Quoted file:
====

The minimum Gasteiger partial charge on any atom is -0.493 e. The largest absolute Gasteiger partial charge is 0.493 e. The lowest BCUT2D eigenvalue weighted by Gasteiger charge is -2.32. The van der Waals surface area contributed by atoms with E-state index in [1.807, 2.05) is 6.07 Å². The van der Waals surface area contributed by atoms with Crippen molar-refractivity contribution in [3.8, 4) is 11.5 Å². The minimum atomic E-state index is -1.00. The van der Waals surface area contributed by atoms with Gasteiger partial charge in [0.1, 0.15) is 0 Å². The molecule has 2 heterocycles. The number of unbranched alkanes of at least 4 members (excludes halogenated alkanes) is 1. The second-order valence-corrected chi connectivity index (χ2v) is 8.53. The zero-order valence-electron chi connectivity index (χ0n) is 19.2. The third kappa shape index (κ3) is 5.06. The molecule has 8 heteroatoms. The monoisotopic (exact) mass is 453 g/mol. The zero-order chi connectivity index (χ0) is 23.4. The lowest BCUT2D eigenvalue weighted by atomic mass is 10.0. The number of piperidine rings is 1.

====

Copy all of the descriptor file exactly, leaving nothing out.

The minimum Gasteiger partial charge on any atom is -0.493 e. The largest absolute Gasteiger partial charge is 0.493 e. The lowest BCUT2D eigenvalue weighted by Gasteiger charge is -2.32. The van der Waals surface area contributed by atoms with E-state index in [1.807, 2.05) is 6.07 Å². The van der Waals surface area contributed by atoms with Crippen molar-refractivity contribution in [3.8, 4) is 11.5 Å². The minimum atomic E-state index is -1.00. The van der Waals surface area contributed by atoms with Gasteiger partial charge in [0.1, 0.15) is 0 Å². The molecule has 2 heterocycles. The number of unbranched alkanes of at least 4 members (excludes halogenated alkanes) is 1. The second-order valence-corrected chi connectivity index (χ2v) is 8.53. The zero-order valence-electron chi connectivity index (χ0n) is 19.2. The third kappa shape index (κ3) is 5.06. The molecule has 8 heteroatoms. The monoisotopic (exact) mass is 453 g/mol. The zero-order chi connectivity index (χ0) is 23.4. The lowest BCUT2D eigenvalue weighted by atomic mass is 10.0. The number of piperidine rings is 1.